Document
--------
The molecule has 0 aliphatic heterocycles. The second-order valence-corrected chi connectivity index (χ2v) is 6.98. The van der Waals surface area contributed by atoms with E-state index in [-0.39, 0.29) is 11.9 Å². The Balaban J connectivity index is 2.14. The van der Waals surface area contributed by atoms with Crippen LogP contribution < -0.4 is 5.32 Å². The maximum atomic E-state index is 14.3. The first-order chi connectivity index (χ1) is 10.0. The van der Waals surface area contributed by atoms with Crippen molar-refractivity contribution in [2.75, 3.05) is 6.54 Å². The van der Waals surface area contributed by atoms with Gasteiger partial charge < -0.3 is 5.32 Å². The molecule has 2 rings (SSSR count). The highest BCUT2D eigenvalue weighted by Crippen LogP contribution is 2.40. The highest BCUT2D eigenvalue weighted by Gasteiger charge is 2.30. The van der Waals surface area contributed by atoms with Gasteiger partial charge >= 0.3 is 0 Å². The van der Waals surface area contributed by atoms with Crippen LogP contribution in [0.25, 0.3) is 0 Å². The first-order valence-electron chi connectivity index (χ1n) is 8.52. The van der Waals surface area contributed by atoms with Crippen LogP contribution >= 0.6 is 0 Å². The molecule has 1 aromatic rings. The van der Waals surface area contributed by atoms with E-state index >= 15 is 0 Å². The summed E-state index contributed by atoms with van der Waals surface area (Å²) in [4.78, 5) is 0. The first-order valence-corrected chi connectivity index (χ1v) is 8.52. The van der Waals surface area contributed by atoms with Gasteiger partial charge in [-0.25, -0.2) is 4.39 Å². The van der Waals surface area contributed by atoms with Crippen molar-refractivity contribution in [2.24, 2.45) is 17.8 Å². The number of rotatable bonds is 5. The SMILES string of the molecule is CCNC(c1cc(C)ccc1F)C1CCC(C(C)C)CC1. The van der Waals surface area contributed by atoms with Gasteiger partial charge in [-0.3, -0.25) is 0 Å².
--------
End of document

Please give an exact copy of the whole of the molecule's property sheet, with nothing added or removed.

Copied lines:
The molecule has 0 aliphatic heterocycles. The second-order valence-corrected chi connectivity index (χ2v) is 6.98. The van der Waals surface area contributed by atoms with E-state index in [-0.39, 0.29) is 11.9 Å². The Balaban J connectivity index is 2.14. The van der Waals surface area contributed by atoms with Crippen LogP contribution < -0.4 is 5.32 Å². The maximum atomic E-state index is 14.3. The first-order chi connectivity index (χ1) is 10.0. The van der Waals surface area contributed by atoms with Crippen molar-refractivity contribution in [2.75, 3.05) is 6.54 Å². The van der Waals surface area contributed by atoms with Gasteiger partial charge < -0.3 is 5.32 Å². The molecule has 2 rings (SSSR count). The highest BCUT2D eigenvalue weighted by Crippen LogP contribution is 2.40. The highest BCUT2D eigenvalue weighted by Gasteiger charge is 2.30. The van der Waals surface area contributed by atoms with Gasteiger partial charge >= 0.3 is 0 Å². The van der Waals surface area contributed by atoms with Crippen LogP contribution in [0.25, 0.3) is 0 Å². The first-order valence-electron chi connectivity index (χ1n) is 8.52. The van der Waals surface area contributed by atoms with Crippen LogP contribution >= 0.6 is 0 Å². The molecule has 1 aromatic rings. The van der Waals surface area contributed by atoms with E-state index >= 15 is 0 Å². The summed E-state index contributed by atoms with van der Waals surface area (Å²) in [4.78, 5) is 0. The first-order valence-corrected chi connectivity index (χ1v) is 8.52. The van der Waals surface area contributed by atoms with Gasteiger partial charge in [-0.25, -0.2) is 4.39 Å². The van der Waals surface area contributed by atoms with Crippen molar-refractivity contribution in [2.24, 2.45) is 17.8 Å². The number of rotatable bonds is 5. The SMILES string of the molecule is CCNC(c1cc(C)ccc1F)C1CCC(C(C)C)CC1. The van der Waals surface area contributed by atoms with Gasteiger partial charge in [-0.3, -0.25) is 0 Å².